Big Pharma uses faux generics to keep prices high
| Drug makers have mastered gaming the system to beat generic competition, critics say.
| Ars Technica – Brand-name drug makers are using “authorized generics” to keep drug prices high and stifle competition, according to a report by Kaiser Health News.
Authorized generics are defined by the US Food and Drug Administration as brand-name drugs that are simply repackaged and marketed without the brand name. They’re made by the same company that makes the brand-name drug and usually sold at a discount relative to the brand-name version.
Traditional generic drugs, on the other hand, are versions of a drug that are equivalent to a brand-name drug in active ingredients and effects but may have slight variations, such as in inactive ingredients like fillers and flavors.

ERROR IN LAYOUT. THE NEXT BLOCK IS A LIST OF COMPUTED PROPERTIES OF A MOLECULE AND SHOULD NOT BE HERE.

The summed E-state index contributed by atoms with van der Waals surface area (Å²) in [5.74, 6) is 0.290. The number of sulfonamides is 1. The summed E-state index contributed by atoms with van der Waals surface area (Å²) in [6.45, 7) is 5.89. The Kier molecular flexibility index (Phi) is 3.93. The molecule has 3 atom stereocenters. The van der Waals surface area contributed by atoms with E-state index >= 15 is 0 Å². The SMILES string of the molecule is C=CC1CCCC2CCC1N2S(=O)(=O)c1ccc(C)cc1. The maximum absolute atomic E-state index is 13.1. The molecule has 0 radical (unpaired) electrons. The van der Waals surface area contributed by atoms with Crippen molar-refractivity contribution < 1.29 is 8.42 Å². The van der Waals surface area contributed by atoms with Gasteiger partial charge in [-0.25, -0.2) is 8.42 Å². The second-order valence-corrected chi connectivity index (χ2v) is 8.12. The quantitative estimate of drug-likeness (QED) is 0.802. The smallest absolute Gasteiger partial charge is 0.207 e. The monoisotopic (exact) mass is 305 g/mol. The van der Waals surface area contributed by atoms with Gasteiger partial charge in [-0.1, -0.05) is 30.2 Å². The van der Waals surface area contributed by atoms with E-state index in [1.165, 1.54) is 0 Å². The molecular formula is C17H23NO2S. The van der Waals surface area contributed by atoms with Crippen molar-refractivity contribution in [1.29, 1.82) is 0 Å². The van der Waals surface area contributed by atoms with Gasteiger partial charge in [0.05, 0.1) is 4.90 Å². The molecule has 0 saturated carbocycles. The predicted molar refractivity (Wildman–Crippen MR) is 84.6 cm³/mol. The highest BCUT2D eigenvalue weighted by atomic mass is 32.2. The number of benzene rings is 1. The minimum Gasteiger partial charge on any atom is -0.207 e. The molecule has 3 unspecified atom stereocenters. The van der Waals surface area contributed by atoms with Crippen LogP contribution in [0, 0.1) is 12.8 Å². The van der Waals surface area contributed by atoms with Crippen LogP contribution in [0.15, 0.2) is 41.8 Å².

Generics are made by different companies from those that make the brand-name versions.
High-profile examples of authorized generics include Mylan’s cheaper form of its EpiPen, a life-saving epinephrine autoinjector that curbs deadly allergic reactions. In 2016, under political and public pressure to lower drug prices, Mylan introduced the authorized generic of EpiPen priced at $300 for a two-pack.
That’s half the price of a two-pack of the brand-name version, which has a list price of around $600. But it’s still a staggering hike from EpiPen’s original cost of around $50 per injector in 2007. That year, Mylan bought the rights to EpiPen and then raised the price more than 400% in the years that followed. The authorized generic is essentially triple the price of what two injectors used to cost.
Drug companies argue that because authorized generics are priced lower than brand-name drugs, the faux generics lower overall prices and spur competition.
But critics note that the prices can still be inflated, as in the EpiPen case.
Moreover, because brand-name drugs’ list prices are often subject to rebates and discounts by middlemen, the authorized generics’ lower prices sometimes have no impact on how much drug companies net for their drugs.
Tricks and games
Another example is Eli Lilly’s authorized generic form of Humalog insulin, as Kaiser Health News points out … Read more.
MORE OF TODAY’S TOP HEALTH NEWS: